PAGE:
You're an SL- What?: Life as an Elementary School SLP

Surprise! It's a double feature to cover the elementary school setting! I have two of my sweetest SLPeeps who love their students with their whole hearts and give all they have each day! First up, my friend, Stephen. Then, you'll get to hear from my gal Amanda!
Stephen Lawrence
A little about myself… My name is Stephen Lawrence, and I am originally from Bound Brook, NJ. I moved to Tennessee in 2008 to continue my schooling at MTSU. While at MTSU, I read about a class called “Audiology” which, to me, sounded…fun. Long story short, this lead me to discover my love for the field of speech pathology.
While at MTSU, I was a member of our schools chapter of NSSLHA. During my three years of membership within NSSLHA, I served as our chapter’s treasurer and president. Our schools chapter also hosted an annual conference called “The Mid-Tenn Conference” where we raised money, hired presenters, and offered CEUs for attendees.
After MTSU I headed down the road to TSU to attend and complete graduate school. While working on my Masters degree, I was an active members of TSUs NSSLHA program and competed in the yearly quiz bowl/spirit competition. Currently I work full time in the public schools as a speech pathologist, and I work part time after school at a private clinic. Once a year, I work as an adjunct professor for Lipscomb University where I teach a graduate course in their BCBA (behavior therapy) department.

How did you learn about our field? Why did you become an SLP?
As I mentioned above, I didn’t find speech pathology, speech pathology found me and I am forever grateful. I truly “stumbled” upon this field, and felt like it was something I was meant to do. As I pursued speech pathology, my mother told me I saw a pathologist regularly in school and I suppose that drove me to work harder and serve students similar to myself. 

Give a description of the setting and population you work with. How is this different from other settings/populations?
I currently work in two settings, public schools and private practice. The majority of my time is spent in the public schools where I serve a very wide variety of students. My students range in age from pre-k (3yrs) to fourth grade (up to 12 yrs in some cases). My workload ranges from your basic /r/ artic student, to non-verbal students with Autism who use AAC/VOCD to communicate. The biggest difference between the two is the types of goals you can work on. In the school system, goals are based off of increasing academic and social emotional performance. In private practice, goals are centered on safety and independence. Although these categories may overlap in ways, you are typically allotted more “freedom” in private practice with what goals you target and how you target those goals.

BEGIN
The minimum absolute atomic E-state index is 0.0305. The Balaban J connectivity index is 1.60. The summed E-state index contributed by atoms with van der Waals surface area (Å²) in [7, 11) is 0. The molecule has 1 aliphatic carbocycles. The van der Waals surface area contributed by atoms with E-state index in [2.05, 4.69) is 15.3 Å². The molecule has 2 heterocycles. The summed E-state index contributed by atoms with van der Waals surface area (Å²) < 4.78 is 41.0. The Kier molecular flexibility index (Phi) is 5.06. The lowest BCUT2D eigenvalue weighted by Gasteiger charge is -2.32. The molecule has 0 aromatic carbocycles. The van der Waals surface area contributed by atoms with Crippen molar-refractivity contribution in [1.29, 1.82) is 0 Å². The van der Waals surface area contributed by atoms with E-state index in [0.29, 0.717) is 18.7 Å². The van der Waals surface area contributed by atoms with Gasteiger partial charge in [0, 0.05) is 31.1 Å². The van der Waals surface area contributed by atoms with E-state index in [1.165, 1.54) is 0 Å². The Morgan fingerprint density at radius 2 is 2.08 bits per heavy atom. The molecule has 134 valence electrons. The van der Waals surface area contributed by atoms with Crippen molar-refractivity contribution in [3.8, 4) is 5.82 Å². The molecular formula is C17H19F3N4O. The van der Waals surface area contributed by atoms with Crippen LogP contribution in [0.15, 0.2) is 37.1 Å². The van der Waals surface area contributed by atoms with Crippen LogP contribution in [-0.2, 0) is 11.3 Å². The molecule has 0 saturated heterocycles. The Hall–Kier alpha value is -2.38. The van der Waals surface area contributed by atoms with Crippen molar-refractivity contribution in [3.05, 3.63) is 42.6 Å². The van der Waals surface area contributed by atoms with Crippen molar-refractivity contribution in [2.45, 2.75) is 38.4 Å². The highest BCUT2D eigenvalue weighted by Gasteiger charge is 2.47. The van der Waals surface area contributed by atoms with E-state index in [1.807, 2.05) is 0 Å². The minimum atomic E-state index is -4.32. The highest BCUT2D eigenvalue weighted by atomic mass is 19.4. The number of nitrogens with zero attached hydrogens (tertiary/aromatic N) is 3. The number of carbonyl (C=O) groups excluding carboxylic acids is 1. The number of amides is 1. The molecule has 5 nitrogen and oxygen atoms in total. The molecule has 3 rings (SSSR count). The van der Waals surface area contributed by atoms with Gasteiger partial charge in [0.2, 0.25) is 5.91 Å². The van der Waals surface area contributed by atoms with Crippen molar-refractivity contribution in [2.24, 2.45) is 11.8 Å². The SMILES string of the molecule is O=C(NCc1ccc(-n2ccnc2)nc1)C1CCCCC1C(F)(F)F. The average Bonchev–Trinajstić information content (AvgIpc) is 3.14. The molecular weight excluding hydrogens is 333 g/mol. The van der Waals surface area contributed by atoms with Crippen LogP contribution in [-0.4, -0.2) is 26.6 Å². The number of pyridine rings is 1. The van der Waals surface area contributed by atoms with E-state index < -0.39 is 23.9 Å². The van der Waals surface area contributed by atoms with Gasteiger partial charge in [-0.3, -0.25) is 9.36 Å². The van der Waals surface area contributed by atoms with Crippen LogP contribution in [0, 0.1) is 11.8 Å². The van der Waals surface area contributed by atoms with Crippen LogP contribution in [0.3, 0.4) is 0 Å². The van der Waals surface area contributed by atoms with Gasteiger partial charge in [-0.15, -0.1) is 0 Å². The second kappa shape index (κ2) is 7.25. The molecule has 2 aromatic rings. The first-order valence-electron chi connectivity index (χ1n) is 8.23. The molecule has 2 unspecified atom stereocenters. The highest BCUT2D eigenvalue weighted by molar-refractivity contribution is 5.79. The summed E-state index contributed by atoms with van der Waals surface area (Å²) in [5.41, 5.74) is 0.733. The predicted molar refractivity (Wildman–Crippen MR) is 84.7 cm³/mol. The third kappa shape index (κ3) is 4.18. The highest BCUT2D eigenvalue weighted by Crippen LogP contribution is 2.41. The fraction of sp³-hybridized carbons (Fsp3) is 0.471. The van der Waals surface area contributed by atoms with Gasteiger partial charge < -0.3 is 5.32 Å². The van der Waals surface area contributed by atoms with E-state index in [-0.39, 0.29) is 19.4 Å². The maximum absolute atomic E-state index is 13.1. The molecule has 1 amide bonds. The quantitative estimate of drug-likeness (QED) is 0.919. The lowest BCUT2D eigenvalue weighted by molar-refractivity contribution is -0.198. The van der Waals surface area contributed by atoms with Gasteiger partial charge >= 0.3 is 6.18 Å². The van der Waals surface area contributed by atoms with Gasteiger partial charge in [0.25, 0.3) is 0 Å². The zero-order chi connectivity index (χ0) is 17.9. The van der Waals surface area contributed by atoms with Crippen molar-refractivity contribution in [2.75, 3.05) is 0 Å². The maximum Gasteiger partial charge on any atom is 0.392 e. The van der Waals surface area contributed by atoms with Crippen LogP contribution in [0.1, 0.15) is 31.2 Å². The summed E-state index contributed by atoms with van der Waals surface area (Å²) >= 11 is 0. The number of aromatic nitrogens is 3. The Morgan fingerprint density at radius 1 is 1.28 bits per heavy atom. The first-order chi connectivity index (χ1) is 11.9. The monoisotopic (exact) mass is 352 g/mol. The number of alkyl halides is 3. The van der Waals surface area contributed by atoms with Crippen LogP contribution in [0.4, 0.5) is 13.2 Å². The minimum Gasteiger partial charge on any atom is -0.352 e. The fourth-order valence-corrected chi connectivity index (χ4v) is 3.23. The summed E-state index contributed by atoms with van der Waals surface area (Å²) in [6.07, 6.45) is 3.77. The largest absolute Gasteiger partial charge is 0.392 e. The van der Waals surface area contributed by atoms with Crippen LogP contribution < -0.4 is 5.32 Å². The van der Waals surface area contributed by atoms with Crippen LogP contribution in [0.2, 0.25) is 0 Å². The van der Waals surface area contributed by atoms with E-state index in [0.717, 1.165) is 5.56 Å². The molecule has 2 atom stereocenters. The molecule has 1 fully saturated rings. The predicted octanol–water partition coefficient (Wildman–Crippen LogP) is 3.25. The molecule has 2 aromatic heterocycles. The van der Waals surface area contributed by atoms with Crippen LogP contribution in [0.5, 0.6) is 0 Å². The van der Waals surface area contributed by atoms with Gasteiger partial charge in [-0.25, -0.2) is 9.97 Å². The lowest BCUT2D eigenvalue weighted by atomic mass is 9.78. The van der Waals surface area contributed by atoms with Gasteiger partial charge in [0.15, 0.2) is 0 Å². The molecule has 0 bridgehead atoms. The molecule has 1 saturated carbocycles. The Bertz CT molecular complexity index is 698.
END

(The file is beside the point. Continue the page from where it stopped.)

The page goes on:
What is your specific role with your patients? Do you collaborate with other disciplines? Is your facility a specialty facility in any area?
In the schools, therapists wear many hats. My primary role is to evaluate, diagnose, and treat any and all students who may be suspected of a speech/language disorder. I also work alongside our exceptional education team as a member of our behavior support team. We implement a variety of behavior modification techniques to foster a positive learning environment for our students. Other than the exceptional education teachers, I frequently have the pleasure of co-treating with an Occupational Therapist and Physical Therapist.

What are common diagnoses that you see?
In the schools, you truly see a little bit of everything. However, if there was one thing I saw the most of it would likely be articulation disorders. Errors specifically with the /r/ and frontalized/lateralized s/z.

What are some common goals that you address?
Aside from /r/, /s/, and /z/ goals, other common goals I target focus on building vocabulary. At my school, we have three Pre-k classrooms. As you can imagine I serve many students from each room, and many of them are non-verbal or basic emerging language. Often times I will frequently work on teaching them basic classroom curriculum (nouns/verbs). I look at this from a functional communication standpoint, but also a pragmatic participation standpoint.

What is the greatest challenge you face in your specific setting that may be different from other settings?
I find three major challenges that plague me daily in the schools. Workload size, qualification standards, and parent involvement. I currently have 82 students on my workload. Although I receive support from an outside SLP, that support is only twice a week for two and a half hours. The additional SLP is a huge asset, but there are still far too many students for one SLP to serve. 
When I’m not struggling to serve my tremendous workload, I am struggling to find ways to offer services to other struggling students. Not all student’s deficits are black and white. Some have very serious pragmatic, social deficits which don’t always reveal themselves on paper. It can be difficult to qualify students who don’t demonstrate typical speech/language deficits and meet that one and a half deviation point needed to qualify.
Lastly, many parents of the students I serve are not involved in their student’s education. They often decline their invitation to meetings, parent trainings, and don’t complete home packets. If parents do not get involved in their child’s therapy, it can be very difficult to generalize what is worked on at school to other areas of the student’s life.